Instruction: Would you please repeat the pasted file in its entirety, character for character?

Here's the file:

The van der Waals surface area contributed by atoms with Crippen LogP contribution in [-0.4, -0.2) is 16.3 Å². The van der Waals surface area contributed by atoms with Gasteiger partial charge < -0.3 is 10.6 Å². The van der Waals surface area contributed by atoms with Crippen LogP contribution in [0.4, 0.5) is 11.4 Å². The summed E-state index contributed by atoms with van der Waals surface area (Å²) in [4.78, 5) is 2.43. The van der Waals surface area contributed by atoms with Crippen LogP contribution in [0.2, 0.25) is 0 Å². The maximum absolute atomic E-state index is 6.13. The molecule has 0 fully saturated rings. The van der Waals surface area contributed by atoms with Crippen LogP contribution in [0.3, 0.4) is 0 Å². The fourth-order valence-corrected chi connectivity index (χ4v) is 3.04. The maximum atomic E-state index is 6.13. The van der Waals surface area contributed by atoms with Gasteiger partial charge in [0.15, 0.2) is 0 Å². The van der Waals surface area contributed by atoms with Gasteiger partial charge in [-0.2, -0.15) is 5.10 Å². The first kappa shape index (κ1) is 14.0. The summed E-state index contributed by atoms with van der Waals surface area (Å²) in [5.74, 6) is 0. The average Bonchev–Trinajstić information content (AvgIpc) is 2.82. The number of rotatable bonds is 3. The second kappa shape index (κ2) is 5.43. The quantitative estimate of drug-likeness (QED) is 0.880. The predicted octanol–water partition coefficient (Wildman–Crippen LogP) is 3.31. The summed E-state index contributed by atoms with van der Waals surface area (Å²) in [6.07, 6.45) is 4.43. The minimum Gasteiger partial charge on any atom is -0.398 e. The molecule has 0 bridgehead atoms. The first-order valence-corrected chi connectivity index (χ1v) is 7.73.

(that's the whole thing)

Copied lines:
The van der Waals surface area contributed by atoms with Crippen LogP contribution in [-0.4, -0.2) is 16.3 Å². The van der Waals surface area contributed by atoms with Gasteiger partial charge < -0.3 is 10.6 Å². The van der Waals surface area contributed by atoms with Crippen LogP contribution in [0.4, 0.5) is 11.4 Å². The summed E-state index contributed by atoms with van der Waals surface area (Å²) in [4.78, 5) is 2.43. The van der Waals surface area contributed by atoms with Crippen LogP contribution in [0.2, 0.25) is 0 Å². The maximum absolute atomic E-state index is 6.13. The molecule has 0 fully saturated rings. The van der Waals surface area contributed by atoms with Crippen LogP contribution in [0.3, 0.4) is 0 Å². The fourth-order valence-corrected chi connectivity index (χ4v) is 3.04. The maximum atomic E-state index is 6.13. The van der Waals surface area contributed by atoms with Gasteiger partial charge in [0.15, 0.2) is 0 Å². The van der Waals surface area contributed by atoms with Gasteiger partial charge in [-0.2, -0.15) is 5.10 Å². The first kappa shape index (κ1) is 14.0. The summed E-state index contributed by atoms with van der Waals surface area (Å²) in [5.74, 6) is 0. The average Bonchev–Trinajstić information content (AvgIpc) is 2.82. The number of rotatable bonds is 3. The second kappa shape index (κ2) is 5.43. The quantitative estimate of drug-likeness (QED) is 0.880. The predicted octanol–water partition coefficient (Wildman–Crippen LogP) is 3.31. The summed E-state index contributed by atoms with van der Waals surface area (Å²) in [6.07, 6.45) is 4.43. The minimum Gasteiger partial charge on any atom is -0.398 e. The molecule has 0 bridgehead atoms. The first-order valence-corrected chi connectivity index (χ1v) is 7.73.